By Nelson Belen, Contributing Reporter
RIO DE JANEIRO, BRAZIL – The controversial right-wing presidential candidate in Brazil, Jair Bolsonaro, continues to hold a wide lead over his leftist rival Fernando Haddad. In the second poll for the October 28th runoff from Ibope, Bolsonaro has 59 percent of voter intentions while Haddad has 41 percent.
In addition to voter intentions, Ibope also asked participants which candidate would best represent the interests of ten different sectors, including the wealthy, agriculture, entrepreneurs, the banking industry, the environment, retirees, young people, the working class, poor, and women.
A resounding 65 percent of participants thought that Bolsonaro, often labelled as Brazil’s version of Donald Trump, or “Tropical Trump,” would better represent the interests of the wealthy. Only 22 percent of participants chose Haddad.
The far-right lawmaker was also chosen as the more effective advocate for young people between the ages of 16 and 24 (fifty percent to 39 percent), the banking industry (54 percent to 28 percent), and entrepreneurs (65 percent to 23 percent).
On the other end of the political spectrum, fifty percent of poll participants considered Haddad, the hand-picked successor of imprisoned ex-president Luiz Inácio Lula da Silva (Lula), the better representative of the poor compared to only 38 percent who chose Bolsonaro.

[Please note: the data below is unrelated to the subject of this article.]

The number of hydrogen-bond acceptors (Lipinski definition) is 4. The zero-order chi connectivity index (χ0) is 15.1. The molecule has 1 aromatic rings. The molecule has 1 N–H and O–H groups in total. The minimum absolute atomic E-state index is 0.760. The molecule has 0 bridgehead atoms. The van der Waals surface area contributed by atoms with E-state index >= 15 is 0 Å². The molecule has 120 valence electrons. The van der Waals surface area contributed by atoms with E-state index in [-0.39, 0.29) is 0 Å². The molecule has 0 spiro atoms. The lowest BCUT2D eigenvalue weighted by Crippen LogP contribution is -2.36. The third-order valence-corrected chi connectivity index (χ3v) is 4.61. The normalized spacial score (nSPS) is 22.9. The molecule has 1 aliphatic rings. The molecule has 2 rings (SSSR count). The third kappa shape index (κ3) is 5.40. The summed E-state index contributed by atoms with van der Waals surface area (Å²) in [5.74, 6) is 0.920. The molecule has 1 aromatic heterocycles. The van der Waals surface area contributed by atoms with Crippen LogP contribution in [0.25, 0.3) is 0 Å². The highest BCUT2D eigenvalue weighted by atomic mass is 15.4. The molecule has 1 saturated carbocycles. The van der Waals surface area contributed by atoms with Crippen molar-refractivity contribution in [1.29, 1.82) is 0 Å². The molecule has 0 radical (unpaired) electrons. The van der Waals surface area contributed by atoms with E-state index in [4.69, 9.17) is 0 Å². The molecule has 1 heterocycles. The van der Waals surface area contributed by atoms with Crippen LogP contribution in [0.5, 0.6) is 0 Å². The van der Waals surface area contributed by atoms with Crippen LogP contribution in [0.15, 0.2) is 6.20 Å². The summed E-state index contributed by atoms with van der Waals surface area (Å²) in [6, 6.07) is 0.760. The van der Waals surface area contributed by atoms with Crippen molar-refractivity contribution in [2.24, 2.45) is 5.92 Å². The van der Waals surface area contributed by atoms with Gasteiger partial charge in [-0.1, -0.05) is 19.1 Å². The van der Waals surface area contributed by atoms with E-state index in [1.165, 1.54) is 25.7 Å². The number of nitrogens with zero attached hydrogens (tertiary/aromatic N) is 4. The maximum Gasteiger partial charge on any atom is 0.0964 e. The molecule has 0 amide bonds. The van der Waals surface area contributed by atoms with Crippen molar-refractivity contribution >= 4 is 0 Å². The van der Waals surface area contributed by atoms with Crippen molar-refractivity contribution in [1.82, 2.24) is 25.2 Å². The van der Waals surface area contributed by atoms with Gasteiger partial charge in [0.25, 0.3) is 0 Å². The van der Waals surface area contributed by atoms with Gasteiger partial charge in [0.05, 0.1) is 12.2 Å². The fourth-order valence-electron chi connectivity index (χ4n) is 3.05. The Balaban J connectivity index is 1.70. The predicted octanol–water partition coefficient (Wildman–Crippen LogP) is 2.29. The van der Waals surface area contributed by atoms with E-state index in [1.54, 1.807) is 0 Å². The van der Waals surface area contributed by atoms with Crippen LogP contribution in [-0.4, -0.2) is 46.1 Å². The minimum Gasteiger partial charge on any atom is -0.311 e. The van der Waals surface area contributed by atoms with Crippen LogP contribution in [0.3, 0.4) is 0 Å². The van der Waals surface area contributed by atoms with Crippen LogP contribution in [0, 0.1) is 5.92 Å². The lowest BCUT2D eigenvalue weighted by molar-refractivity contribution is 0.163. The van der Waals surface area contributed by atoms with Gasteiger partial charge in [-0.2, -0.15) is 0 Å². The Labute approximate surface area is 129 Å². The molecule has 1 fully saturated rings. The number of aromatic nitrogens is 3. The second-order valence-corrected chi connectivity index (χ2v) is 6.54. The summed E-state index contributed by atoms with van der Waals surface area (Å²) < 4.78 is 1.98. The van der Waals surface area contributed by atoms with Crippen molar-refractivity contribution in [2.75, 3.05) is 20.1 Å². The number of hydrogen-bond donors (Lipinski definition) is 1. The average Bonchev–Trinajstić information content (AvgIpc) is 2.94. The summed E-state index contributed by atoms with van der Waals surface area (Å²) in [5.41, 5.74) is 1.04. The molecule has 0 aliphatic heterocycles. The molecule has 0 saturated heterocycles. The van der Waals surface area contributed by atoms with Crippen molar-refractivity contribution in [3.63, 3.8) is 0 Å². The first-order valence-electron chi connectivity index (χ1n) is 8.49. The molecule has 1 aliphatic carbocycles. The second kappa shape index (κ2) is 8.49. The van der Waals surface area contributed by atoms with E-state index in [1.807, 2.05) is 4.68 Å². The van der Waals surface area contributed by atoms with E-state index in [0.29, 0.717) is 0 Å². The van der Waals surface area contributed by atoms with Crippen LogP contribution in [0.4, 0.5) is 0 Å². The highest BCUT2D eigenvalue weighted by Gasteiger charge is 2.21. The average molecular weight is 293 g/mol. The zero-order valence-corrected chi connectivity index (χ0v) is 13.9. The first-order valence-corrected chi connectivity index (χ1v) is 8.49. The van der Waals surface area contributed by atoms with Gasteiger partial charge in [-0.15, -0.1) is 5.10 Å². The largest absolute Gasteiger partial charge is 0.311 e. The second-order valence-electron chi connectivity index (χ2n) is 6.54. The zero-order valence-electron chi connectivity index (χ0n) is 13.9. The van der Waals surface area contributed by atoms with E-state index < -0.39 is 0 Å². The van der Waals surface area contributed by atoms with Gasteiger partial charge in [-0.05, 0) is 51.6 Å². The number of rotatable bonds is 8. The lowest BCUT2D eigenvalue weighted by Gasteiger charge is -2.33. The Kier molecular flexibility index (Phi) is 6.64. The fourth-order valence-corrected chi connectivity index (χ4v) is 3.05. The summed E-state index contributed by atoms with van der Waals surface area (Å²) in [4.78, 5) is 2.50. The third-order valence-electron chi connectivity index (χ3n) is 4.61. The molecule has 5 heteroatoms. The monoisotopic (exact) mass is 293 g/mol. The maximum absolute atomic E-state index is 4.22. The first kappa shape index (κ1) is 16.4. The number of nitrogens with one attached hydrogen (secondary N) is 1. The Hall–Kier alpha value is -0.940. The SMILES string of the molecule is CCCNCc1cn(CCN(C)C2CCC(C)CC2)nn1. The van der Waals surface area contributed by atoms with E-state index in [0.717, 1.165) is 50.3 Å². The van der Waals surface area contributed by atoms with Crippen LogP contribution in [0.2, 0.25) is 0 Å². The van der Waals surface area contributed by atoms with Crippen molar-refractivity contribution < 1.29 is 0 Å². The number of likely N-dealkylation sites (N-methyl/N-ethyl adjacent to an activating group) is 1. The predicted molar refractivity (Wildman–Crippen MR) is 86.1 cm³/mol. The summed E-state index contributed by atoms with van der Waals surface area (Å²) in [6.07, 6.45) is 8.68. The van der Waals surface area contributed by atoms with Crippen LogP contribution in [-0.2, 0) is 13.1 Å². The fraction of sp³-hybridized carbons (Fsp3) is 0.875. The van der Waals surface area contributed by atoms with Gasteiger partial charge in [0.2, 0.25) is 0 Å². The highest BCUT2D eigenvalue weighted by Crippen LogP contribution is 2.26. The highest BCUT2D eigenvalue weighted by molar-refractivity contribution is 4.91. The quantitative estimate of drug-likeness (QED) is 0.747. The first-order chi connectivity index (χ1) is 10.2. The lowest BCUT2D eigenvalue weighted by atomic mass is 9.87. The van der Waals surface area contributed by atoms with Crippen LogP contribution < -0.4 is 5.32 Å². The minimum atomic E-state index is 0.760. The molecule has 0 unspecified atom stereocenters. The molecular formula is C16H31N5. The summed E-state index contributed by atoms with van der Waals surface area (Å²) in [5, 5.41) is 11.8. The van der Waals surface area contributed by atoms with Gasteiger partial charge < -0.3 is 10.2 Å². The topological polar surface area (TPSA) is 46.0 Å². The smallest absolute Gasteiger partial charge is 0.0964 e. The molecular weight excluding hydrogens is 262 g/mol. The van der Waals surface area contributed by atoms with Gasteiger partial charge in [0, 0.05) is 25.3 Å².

Participants also believed Haddad would better represent the interests of the working-class (47 percent to 42 percent), retirees (44 percent to 39 percent), and women (48 percent to 37 percent).
With a margin of error of two percent, the two candidates tied as to who better represents the interests of the agriculture industry (Bolsonaro, 42 percent; Haddad, forty percent) and the environment (Bolsonaro, forty percent; Haddad, 39 percent). Ibope interviewed 2,506 people for the poll which was sponsored by TV Globo and the newspaper “O Estado de S. Paulo.”
In analysis by Carlos Caicedo, IHS Markit Associate Director, Latin America Country Risk, “Polls for Brazil’s October general election indicate greater political polarization and the highest risk of a move to the political extremes since Brazil’s return to democracy in 1985.”
“Despite Brazil emerging from recession, the outgoing administration is unpopular, with widespread past corruption within mainstream parties giving momentum to more radical components of the political spectrum. […] There is also greater risk of failure to complete essential changes to the country’s pension system and to reduce its fiscal deficit.”
Bolsonaro and Haddad will go head-to-head in the second round runoff to decide Brazil’s next president on Sunday, October 28th. In the first round, on Sunday, October 7th, Bolsonaro led the field with 46 percent of the vote followed by Haddad with 29 percent.